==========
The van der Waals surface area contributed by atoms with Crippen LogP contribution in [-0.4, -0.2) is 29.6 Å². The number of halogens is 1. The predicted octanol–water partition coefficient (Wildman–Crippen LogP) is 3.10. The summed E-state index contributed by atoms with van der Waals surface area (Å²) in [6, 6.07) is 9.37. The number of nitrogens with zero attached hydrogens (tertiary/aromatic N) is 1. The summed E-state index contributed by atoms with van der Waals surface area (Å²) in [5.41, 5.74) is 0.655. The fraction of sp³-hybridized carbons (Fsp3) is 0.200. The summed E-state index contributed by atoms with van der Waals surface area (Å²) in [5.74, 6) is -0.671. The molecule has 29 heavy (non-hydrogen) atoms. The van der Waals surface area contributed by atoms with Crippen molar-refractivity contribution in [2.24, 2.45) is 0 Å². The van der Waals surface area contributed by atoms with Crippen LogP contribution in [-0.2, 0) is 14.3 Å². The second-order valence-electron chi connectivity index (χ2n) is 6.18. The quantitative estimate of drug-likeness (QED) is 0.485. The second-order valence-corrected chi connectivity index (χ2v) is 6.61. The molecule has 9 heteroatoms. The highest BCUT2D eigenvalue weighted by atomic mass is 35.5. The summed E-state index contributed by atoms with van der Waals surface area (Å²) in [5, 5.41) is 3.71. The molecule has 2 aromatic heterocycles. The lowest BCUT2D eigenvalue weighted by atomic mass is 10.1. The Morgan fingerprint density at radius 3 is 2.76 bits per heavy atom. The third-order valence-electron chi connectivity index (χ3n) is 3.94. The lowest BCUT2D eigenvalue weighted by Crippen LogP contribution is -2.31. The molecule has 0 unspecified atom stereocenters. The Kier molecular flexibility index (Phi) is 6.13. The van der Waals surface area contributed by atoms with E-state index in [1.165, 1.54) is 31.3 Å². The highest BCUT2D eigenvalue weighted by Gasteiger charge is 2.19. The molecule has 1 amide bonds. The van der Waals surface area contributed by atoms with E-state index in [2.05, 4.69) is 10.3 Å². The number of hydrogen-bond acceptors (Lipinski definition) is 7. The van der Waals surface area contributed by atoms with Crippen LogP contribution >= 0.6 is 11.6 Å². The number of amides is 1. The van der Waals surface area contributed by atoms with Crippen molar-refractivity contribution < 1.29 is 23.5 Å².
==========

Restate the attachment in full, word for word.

The van der Waals surface area contributed by atoms with Crippen LogP contribution in [-0.4, -0.2) is 29.6 Å². The number of halogens is 1. The predicted octanol–water partition coefficient (Wildman–Crippen LogP) is 3.10. The summed E-state index contributed by atoms with van der Waals surface area (Å²) in [6, 6.07) is 9.37. The number of nitrogens with zero attached hydrogens (tertiary/aromatic N) is 1. The summed E-state index contributed by atoms with van der Waals surface area (Å²) in [5.41, 5.74) is 0.655. The fraction of sp³-hybridized carbons (Fsp3) is 0.200. The summed E-state index contributed by atoms with van der Waals surface area (Å²) in [5.74, 6) is -0.671. The molecule has 29 heavy (non-hydrogen) atoms. The van der Waals surface area contributed by atoms with Crippen molar-refractivity contribution in [2.24, 2.45) is 0 Å². The van der Waals surface area contributed by atoms with Crippen LogP contribution in [-0.2, 0) is 14.3 Å². The second-order valence-electron chi connectivity index (χ2n) is 6.18. The quantitative estimate of drug-likeness (QED) is 0.485. The second-order valence-corrected chi connectivity index (χ2v) is 6.61. The molecule has 9 heteroatoms. The highest BCUT2D eigenvalue weighted by atomic mass is 35.5. The summed E-state index contributed by atoms with van der Waals surface area (Å²) in [5, 5.41) is 3.71. The molecule has 2 aromatic heterocycles. The lowest BCUT2D eigenvalue weighted by atomic mass is 10.1. The Morgan fingerprint density at radius 3 is 2.76 bits per heavy atom. The third-order valence-electron chi connectivity index (χ3n) is 3.94. The lowest BCUT2D eigenvalue weighted by Crippen LogP contribution is -2.31. The molecule has 0 unspecified atom stereocenters. The Kier molecular flexibility index (Phi) is 6.13. The van der Waals surface area contributed by atoms with E-state index in [1.165, 1.54) is 31.3 Å². The highest BCUT2D eigenvalue weighted by Gasteiger charge is 2.19. The molecule has 1 amide bonds. The van der Waals surface area contributed by atoms with E-state index in [2.05, 4.69) is 10.3 Å². The number of hydrogen-bond acceptors (Lipinski definition) is 7. The van der Waals surface area contributed by atoms with Crippen LogP contribution >= 0.6 is 11.6 Å². The number of amides is 1. The van der Waals surface area contributed by atoms with Crippen molar-refractivity contribution < 1.29 is 23.5 Å².